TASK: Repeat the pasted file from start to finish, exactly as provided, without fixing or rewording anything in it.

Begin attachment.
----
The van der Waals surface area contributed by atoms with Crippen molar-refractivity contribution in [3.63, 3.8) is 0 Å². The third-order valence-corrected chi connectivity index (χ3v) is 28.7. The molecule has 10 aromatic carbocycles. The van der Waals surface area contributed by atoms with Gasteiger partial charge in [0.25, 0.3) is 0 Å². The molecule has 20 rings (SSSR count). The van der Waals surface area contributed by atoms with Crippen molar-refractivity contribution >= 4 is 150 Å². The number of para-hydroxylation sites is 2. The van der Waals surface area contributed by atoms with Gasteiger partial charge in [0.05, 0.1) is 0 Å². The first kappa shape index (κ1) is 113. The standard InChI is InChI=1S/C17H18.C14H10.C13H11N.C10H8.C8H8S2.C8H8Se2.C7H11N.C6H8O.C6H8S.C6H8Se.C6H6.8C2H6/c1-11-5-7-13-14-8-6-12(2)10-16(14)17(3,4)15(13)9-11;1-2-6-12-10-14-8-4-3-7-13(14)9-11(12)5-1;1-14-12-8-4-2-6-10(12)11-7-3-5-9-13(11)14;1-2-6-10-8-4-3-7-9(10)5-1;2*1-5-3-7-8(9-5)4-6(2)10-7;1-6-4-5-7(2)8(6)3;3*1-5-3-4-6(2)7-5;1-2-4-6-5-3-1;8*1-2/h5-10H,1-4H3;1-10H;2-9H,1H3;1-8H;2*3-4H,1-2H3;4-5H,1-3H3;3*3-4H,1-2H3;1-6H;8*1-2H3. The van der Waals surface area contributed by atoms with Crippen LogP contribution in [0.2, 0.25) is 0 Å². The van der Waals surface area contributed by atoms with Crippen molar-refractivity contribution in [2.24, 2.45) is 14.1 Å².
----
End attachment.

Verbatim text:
The van der Waals surface area contributed by atoms with Crippen molar-refractivity contribution in [3.63, 3.8) is 0 Å². The third-order valence-corrected chi connectivity index (χ3v) is 28.7. The molecule has 10 aromatic carbocycles. The van der Waals surface area contributed by atoms with Gasteiger partial charge in [0.25, 0.3) is 0 Å². The molecule has 20 rings (SSSR count). The van der Waals surface area contributed by atoms with Crippen molar-refractivity contribution >= 4 is 150 Å². The number of para-hydroxylation sites is 2. The van der Waals surface area contributed by atoms with Gasteiger partial charge in [0.05, 0.1) is 0 Å². The first kappa shape index (κ1) is 113. The standard InChI is InChI=1S/C17H18.C14H10.C13H11N.C10H8.C8H8S2.C8H8Se2.C7H11N.C6H8O.C6H8S.C6H8Se.C6H6.8C2H6/c1-11-5-7-13-14-8-6-12(2)10-16(14)17(3,4)15(13)9-11;1-2-6-12-10-14-8-4-3-7-13(14)9-11(12)5-1;1-14-12-8-4-2-6-10(12)11-7-3-5-9-13(11)14;1-2-6-10-8-4-3-7-9(10)5-1;2*1-5-3-7-8(9-5)4-6(2)10-7;1-6-4-5-7(2)8(6)3;3*1-5-3-4-6(2)7-5;1-2-4-6-5-3-1;8*1-2/h5-10H,1-4H3;1-10H;2-9H,1H3;1-8H;2*3-4H,1-2H3;4-5H,1-3H3;3*3-4H,1-2H3;1-6H;8*1-2H3. The van der Waals surface area contributed by atoms with Crippen LogP contribution in [0.2, 0.25) is 0 Å². The van der Waals surface area contributed by atoms with Crippen molar-refractivity contribution in [2.24, 2.45) is 14.1 Å².